“Masai processes several tens of thousands of resumes every month. The use of GenAI has brought tremendous efficiencies to the point where the admission process is almost entirely automated. Similarly, Cuemath is testing an AI-based model and a teacher co-pilot, which allows educators to give individualised attention and encourage critical thinking,” said Mantha.
Perhaps towards the end of the year, edtech startups might also dive into immersive learning with devices such as Apple Vision Pro and other mixed reality devices coming into the market.
“The integration of AI and ML will empower edtech platforms to customise educational content to individual needs, creating tailored learning paths that accommodate students with different learning styles and paces,” said Anil Nagar, founder and CEO, Adda247.
Nagar believes these formats will drive user engagement and reshape how students engage with content. This could be something edtech startups leverage to justify premium pricing, and go against the grain of affordability. But again, a lot depends on how these immersive learning environments are developed and how quickly compatible devices are adopted.
Role Of Edtech Saas To Grow Bigger
While K-12 has withered away and test prep is going through the hybrid transition, the future of learning management systems (LMS) and ERPs looks promising, according to Vidyakul’s Saini.
“SaaS products have become a part of the schooling ecosystem and are being used for attendance and maintaining the progress of students. This also helps parents track their child’s progress on their phones,” he added.
Generative AI and machine learning are also playing a role in this space. Jaideep Kewalramani, head of employability and COO at TeamLease EdTech, said that learning management systems (LMS) and edtech SaaS are moving towards AI-augmented models. The power of AI allows companies to develop personalised solutions for each school or class of institute.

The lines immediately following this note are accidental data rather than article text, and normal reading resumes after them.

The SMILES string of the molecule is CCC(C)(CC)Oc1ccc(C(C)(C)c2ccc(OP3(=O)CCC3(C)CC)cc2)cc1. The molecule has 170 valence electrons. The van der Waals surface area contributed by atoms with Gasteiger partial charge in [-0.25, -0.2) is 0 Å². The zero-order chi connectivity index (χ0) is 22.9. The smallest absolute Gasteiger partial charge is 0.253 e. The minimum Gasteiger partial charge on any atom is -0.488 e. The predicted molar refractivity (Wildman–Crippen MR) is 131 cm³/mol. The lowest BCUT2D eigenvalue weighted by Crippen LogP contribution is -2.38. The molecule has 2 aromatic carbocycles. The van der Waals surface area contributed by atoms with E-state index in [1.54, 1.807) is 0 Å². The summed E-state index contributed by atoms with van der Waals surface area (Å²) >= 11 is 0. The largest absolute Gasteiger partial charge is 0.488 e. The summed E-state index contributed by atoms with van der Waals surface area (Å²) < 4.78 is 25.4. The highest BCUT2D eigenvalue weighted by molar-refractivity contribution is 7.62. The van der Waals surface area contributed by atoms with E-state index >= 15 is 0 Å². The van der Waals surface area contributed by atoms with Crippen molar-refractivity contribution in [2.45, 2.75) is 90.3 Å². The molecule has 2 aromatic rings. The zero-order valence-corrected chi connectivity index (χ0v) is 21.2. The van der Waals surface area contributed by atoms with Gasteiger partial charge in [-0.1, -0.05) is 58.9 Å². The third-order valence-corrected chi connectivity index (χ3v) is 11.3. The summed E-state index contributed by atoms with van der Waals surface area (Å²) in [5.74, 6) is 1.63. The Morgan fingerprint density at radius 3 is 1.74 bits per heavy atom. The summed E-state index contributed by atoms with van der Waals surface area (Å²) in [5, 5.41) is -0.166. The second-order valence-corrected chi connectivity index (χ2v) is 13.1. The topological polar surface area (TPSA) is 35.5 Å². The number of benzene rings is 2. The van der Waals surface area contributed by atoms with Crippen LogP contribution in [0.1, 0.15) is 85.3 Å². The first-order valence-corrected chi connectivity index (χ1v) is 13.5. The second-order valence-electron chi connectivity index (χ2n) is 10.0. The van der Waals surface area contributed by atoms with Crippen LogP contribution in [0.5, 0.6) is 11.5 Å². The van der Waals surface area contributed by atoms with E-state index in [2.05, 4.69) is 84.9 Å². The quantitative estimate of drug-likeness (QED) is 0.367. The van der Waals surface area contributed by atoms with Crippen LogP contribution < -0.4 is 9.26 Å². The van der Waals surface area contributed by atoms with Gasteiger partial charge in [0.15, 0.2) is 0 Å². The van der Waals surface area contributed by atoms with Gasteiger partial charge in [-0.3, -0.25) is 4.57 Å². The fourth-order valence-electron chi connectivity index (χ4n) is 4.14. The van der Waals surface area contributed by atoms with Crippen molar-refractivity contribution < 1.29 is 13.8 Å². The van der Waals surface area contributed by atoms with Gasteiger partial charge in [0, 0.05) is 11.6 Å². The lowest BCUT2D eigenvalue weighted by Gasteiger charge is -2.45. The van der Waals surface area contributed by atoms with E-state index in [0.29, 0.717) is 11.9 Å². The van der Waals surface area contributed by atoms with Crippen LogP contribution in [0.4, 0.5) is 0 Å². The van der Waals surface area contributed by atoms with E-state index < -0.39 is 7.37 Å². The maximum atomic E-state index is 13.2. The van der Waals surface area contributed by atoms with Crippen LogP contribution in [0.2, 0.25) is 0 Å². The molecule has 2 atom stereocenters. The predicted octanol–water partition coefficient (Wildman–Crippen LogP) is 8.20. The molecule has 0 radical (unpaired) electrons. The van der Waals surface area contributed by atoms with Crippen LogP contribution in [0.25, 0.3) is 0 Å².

AI algorithms can analyse learning patterns, rate of knowledge acquisition, create progressive learning pathways and augment the tutoring support. Hyper personalisation, where the learning environment will behave specifically to a learner’s needs, is another development that will help improve engagement.
“We can also expect some pilots that use Metaverse technologies for complex or immersive learning like engineering and history. On the business front, pricing pressures will continue forcing providers to be innovative and create models that will appeal for scale,” Kewalramani added.
In fact, we expect more and more edtech startups to leverage LMS and SaaS solutions for their own hybrid operations, instead of developing tools from scratch. This ties into the next point about M&As and the scaling back of people-led operations at edtech startups.
M&A Wave Will Take Over
Where there’s a slowdown, consolidation is not far behind. Smaller edtech startups are realising that the way out of the logjam is to enter into M&As and acquihire deals with larger operations. If PW has dominated the M&A space in edtech, the year ahead will likely see more and more players coming to the table and acquiring smaller companies.
Already, we are seeing offline giants such as Allen Career Institute acquiring distressed startups such as Doubtnut. Expect more of this in 2024.
Founders such as Adda247’s Nagar anticipate strategic collaborations and acquisitions that will allow companies to rope in talent at a lower cost than direct hiring. Plus there is the possibility that edtech startups with sound fundamentals will look to venture into new areas through acquisitions. Again, the case in point is PW, which acquired Knowledge Planet and Xylem this year.